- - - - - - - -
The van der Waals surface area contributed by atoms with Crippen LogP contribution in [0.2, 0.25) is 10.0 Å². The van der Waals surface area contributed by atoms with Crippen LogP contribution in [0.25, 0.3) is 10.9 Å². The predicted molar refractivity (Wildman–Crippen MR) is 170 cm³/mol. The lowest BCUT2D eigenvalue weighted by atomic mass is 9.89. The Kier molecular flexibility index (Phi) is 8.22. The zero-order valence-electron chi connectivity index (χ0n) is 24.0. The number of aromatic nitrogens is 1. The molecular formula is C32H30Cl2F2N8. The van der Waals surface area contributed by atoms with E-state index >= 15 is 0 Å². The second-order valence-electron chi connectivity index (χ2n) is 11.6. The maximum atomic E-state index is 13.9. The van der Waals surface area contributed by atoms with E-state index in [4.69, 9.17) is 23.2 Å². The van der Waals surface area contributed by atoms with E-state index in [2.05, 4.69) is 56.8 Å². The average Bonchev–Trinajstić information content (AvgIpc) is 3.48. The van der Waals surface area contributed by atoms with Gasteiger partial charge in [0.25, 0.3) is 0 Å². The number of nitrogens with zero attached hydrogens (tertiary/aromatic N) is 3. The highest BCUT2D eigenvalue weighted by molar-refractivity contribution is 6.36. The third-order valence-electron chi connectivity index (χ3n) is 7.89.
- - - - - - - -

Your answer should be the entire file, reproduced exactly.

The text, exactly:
The van der Waals surface area contributed by atoms with Crippen LogP contribution in [0.2, 0.25) is 10.0 Å². The van der Waals surface area contributed by atoms with Crippen LogP contribution in [0.25, 0.3) is 10.9 Å². The predicted molar refractivity (Wildman–Crippen MR) is 170 cm³/mol. The lowest BCUT2D eigenvalue weighted by atomic mass is 9.89. The Kier molecular flexibility index (Phi) is 8.22. The zero-order valence-electron chi connectivity index (χ0n) is 24.0. The number of aromatic nitrogens is 1. The molecular formula is C32H30Cl2F2N8. The van der Waals surface area contributed by atoms with E-state index >= 15 is 0 Å². The second-order valence-electron chi connectivity index (χ2n) is 11.6. The maximum atomic E-state index is 13.9. The van der Waals surface area contributed by atoms with E-state index in [4.69, 9.17) is 23.2 Å². The van der Waals surface area contributed by atoms with E-state index in [2.05, 4.69) is 56.8 Å². The average Bonchev–Trinajstić information content (AvgIpc) is 3.48. The van der Waals surface area contributed by atoms with Gasteiger partial charge in [0.25, 0.3) is 0 Å². The number of nitrogens with zero attached hydrogens (tertiary/aromatic N) is 3. The highest BCUT2D eigenvalue weighted by molar-refractivity contribution is 6.36. The third-order valence-electron chi connectivity index (χ3n) is 7.89.